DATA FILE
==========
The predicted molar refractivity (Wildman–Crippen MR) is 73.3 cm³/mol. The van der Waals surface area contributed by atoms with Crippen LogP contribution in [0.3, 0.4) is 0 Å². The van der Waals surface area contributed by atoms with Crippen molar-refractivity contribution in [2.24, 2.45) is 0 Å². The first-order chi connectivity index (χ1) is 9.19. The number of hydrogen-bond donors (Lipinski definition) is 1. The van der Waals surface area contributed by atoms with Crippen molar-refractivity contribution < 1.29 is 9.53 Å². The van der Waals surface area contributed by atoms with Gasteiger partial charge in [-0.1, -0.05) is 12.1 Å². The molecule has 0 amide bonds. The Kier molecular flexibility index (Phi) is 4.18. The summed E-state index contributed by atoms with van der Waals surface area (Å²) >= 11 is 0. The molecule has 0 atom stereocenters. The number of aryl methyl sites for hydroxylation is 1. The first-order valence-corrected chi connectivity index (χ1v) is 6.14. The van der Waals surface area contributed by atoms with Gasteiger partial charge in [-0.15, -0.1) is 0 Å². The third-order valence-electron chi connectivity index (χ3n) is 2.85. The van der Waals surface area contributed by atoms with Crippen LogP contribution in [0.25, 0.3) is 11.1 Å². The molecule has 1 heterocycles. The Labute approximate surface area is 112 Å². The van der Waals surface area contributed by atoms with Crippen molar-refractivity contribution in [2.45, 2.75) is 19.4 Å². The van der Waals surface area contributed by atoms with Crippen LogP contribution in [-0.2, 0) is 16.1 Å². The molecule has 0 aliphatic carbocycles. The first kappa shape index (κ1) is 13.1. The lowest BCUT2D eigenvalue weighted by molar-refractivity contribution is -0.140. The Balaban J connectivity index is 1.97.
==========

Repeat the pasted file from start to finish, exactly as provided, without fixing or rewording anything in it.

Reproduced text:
The predicted molar refractivity (Wildman–Crippen MR) is 73.3 cm³/mol. The van der Waals surface area contributed by atoms with Crippen LogP contribution in [0.3, 0.4) is 0 Å². The van der Waals surface area contributed by atoms with Crippen molar-refractivity contribution in [2.24, 2.45) is 0 Å². The first-order chi connectivity index (χ1) is 9.19. The number of hydrogen-bond donors (Lipinski definition) is 1. The van der Waals surface area contributed by atoms with Crippen molar-refractivity contribution < 1.29 is 9.53 Å². The van der Waals surface area contributed by atoms with Gasteiger partial charge in [-0.1, -0.05) is 12.1 Å². The molecule has 0 amide bonds. The Kier molecular flexibility index (Phi) is 4.18. The summed E-state index contributed by atoms with van der Waals surface area (Å²) >= 11 is 0. The molecule has 0 atom stereocenters. The number of aryl methyl sites for hydroxylation is 1. The first-order valence-corrected chi connectivity index (χ1v) is 6.14. The van der Waals surface area contributed by atoms with Gasteiger partial charge in [-0.15, -0.1) is 0 Å². The third-order valence-electron chi connectivity index (χ3n) is 2.85. The van der Waals surface area contributed by atoms with Crippen LogP contribution in [0.25, 0.3) is 11.1 Å². The molecule has 1 heterocycles. The Labute approximate surface area is 112 Å². The van der Waals surface area contributed by atoms with Crippen molar-refractivity contribution in [2.45, 2.75) is 19.4 Å². The van der Waals surface area contributed by atoms with Crippen LogP contribution in [-0.2, 0) is 16.1 Å². The molecule has 0 aliphatic carbocycles. The first kappa shape index (κ1) is 13.1. The lowest BCUT2D eigenvalue weighted by molar-refractivity contribution is -0.140. The Balaban J connectivity index is 1.97.